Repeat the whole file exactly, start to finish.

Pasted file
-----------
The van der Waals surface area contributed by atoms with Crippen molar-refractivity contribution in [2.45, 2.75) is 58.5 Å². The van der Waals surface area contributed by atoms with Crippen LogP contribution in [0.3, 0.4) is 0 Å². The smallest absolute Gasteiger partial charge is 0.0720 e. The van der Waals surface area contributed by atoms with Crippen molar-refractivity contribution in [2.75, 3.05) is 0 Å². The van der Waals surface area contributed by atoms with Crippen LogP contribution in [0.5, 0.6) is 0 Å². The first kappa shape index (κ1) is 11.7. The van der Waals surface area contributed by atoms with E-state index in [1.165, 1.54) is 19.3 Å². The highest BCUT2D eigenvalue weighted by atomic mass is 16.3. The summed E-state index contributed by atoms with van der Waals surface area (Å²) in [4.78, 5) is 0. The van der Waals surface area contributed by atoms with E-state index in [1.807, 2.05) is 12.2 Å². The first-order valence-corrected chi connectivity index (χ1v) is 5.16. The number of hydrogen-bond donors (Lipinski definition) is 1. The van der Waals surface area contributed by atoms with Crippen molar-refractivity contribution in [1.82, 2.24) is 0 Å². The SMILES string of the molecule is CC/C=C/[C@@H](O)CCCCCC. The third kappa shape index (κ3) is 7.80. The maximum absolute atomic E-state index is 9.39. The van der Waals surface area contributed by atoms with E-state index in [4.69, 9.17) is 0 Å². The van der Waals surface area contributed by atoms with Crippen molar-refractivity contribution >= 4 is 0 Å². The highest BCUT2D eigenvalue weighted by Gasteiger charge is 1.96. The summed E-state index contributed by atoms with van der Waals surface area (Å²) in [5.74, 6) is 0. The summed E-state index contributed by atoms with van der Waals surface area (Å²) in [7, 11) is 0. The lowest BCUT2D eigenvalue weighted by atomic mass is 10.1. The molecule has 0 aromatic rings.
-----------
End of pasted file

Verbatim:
The van der Waals surface area contributed by atoms with Crippen molar-refractivity contribution in [2.45, 2.75) is 58.5 Å². The van der Waals surface area contributed by atoms with Crippen LogP contribution in [0.3, 0.4) is 0 Å². The smallest absolute Gasteiger partial charge is 0.0720 e. The van der Waals surface area contributed by atoms with Crippen molar-refractivity contribution in [2.75, 3.05) is 0 Å². The van der Waals surface area contributed by atoms with Crippen LogP contribution in [0.5, 0.6) is 0 Å². The first kappa shape index (κ1) is 11.7. The van der Waals surface area contributed by atoms with E-state index in [1.165, 1.54) is 19.3 Å². The highest BCUT2D eigenvalue weighted by atomic mass is 16.3. The summed E-state index contributed by atoms with van der Waals surface area (Å²) in [4.78, 5) is 0. The van der Waals surface area contributed by atoms with E-state index in [1.807, 2.05) is 12.2 Å². The first-order valence-corrected chi connectivity index (χ1v) is 5.16. The number of hydrogen-bond donors (Lipinski definition) is 1. The van der Waals surface area contributed by atoms with Crippen molar-refractivity contribution in [1.82, 2.24) is 0 Å². The SMILES string of the molecule is CC/C=C/[C@@H](O)CCCCCC. The third kappa shape index (κ3) is 7.80. The maximum absolute atomic E-state index is 9.39. The van der Waals surface area contributed by atoms with E-state index in [4.69, 9.17) is 0 Å². The van der Waals surface area contributed by atoms with Crippen molar-refractivity contribution >= 4 is 0 Å². The highest BCUT2D eigenvalue weighted by Gasteiger charge is 1.96. The summed E-state index contributed by atoms with van der Waals surface area (Å²) in [5.74, 6) is 0. The summed E-state index contributed by atoms with van der Waals surface area (Å²) in [7, 11) is 0. The lowest BCUT2D eigenvalue weighted by atomic mass is 10.1. The molecule has 0 aromatic rings.